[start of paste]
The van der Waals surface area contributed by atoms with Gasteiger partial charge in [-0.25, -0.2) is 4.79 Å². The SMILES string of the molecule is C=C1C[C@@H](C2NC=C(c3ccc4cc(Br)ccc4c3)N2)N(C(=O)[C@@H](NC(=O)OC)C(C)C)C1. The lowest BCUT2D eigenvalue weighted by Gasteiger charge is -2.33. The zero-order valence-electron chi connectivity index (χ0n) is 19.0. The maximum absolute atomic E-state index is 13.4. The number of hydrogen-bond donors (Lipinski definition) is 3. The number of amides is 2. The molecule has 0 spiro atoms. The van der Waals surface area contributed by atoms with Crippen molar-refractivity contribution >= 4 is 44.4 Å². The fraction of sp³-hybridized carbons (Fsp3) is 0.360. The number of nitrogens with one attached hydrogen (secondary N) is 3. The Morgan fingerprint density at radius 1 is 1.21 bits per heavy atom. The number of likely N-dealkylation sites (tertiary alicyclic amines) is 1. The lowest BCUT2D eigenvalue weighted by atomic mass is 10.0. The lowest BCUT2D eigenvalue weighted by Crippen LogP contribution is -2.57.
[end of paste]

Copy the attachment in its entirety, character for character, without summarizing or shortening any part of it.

The van der Waals surface area contributed by atoms with Gasteiger partial charge in [-0.25, -0.2) is 4.79 Å². The SMILES string of the molecule is C=C1C[C@@H](C2NC=C(c3ccc4cc(Br)ccc4c3)N2)N(C(=O)[C@@H](NC(=O)OC)C(C)C)C1. The lowest BCUT2D eigenvalue weighted by Gasteiger charge is -2.33. The zero-order valence-electron chi connectivity index (χ0n) is 19.0. The maximum absolute atomic E-state index is 13.4. The number of hydrogen-bond donors (Lipinski definition) is 3. The number of amides is 2. The molecule has 0 spiro atoms. The van der Waals surface area contributed by atoms with Crippen molar-refractivity contribution >= 4 is 44.4 Å². The fraction of sp³-hybridized carbons (Fsp3) is 0.360. The number of nitrogens with one attached hydrogen (secondary N) is 3. The Morgan fingerprint density at radius 1 is 1.21 bits per heavy atom. The number of likely N-dealkylation sites (tertiary alicyclic amines) is 1. The lowest BCUT2D eigenvalue weighted by atomic mass is 10.0. The lowest BCUT2D eigenvalue weighted by Crippen LogP contribution is -2.57.